I believe a major issue is the way in which various games, apps and programs use social engineering to facilitate targeted advertising and data harvesting. "Home IT support" was always undertaken with a heavy heart knowing I would have to clean out "free fun games" that seemed to want to know a lot about you before they would let you play, "helpful add-ins to the browser" that facilitated pop-ups and God knows what else.

    All of these techniques are presumably the ones used by malware planters to get you to "click here" and receive an unwanted dose of silicon clap.

    1. Elmer Phud

      Re: Social engineering

      " "Home IT support" was always undertaken with a heavy heart knowing I would have to clean out "free fun games" "

      My two girls were educated about the possible hazards of Habbo Hotel (bah, the youth of today don't know . . . etc.) We mananged to string along someone for hours who was posing as a boy wanting one of the girls to install a 'cool game'.

      First educate - then you don't need to spend ages cleaning in the corners of the hard drive.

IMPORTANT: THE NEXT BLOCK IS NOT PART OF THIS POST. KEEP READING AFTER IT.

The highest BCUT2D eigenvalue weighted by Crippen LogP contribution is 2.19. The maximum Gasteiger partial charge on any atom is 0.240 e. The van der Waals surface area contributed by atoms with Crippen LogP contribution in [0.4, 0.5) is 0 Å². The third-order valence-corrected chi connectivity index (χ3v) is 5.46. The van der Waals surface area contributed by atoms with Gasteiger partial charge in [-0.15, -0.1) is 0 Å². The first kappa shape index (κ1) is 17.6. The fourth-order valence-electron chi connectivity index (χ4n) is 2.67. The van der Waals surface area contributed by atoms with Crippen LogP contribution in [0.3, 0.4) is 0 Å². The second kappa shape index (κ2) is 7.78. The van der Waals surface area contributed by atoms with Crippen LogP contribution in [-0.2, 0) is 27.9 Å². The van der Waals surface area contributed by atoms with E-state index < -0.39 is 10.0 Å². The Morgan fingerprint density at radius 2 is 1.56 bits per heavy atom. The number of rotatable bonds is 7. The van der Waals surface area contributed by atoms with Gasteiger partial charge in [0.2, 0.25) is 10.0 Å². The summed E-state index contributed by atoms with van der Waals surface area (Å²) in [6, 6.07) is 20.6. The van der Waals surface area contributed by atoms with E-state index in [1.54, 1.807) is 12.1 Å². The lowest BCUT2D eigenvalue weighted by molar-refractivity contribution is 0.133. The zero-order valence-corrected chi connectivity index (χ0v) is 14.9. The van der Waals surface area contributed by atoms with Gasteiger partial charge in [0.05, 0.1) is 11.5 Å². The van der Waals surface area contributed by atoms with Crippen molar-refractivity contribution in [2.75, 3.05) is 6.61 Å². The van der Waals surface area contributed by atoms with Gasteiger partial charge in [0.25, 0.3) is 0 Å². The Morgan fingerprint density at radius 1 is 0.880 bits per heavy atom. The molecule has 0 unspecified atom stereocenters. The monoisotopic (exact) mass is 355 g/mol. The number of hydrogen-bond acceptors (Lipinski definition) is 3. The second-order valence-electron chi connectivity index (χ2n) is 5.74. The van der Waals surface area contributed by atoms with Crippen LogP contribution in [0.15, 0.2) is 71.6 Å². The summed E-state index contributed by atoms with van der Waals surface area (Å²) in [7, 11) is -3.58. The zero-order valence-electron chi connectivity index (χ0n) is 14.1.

3. Anonymous Blowhard

    My kid?

    I'm more worried about me!

    1. Anonymous Coward
      Anonymous Coward

      Re: My kid?

      Pah, I gave up on me years ago.

      1. Anonymous Coward

        Re: My kid?

        You too, huh?

    2. This post has been deleted by its author

  4. Version 1.0 Silver badge

    It's the parents not the kids

    The problem is many homes in the US is the parents, not the kids. Families don't talk with each other, children are seen as a nuisance who need to be entertained all the time and bought off with toys to stop them bothering their parents. Americans almost never sit down with their children and talk about current affairs, a film, a book or in fact anything - and now that they have the Internet, why go to the public library?

    Instead the kids are given a speak-and-spell toy to learn to talk and read, a playstation to entertain them, and an iPad to do their homework. Anything so long as they don't bother their parents.

    1. Elmer Phud

      Re: It's the parents not the kids

      " given a speak-and-spell toy to learn to talk and read"

      despite evidencce that they can hold back a child's development -- but it keeps the little shits out of your face while watching Eastenders so . .

    2. JDX Gold badge

      Re: It's the parents not the kids

      While it's an important issue "it's all the parents' fault" is a bit of a glib, automatic generalisation.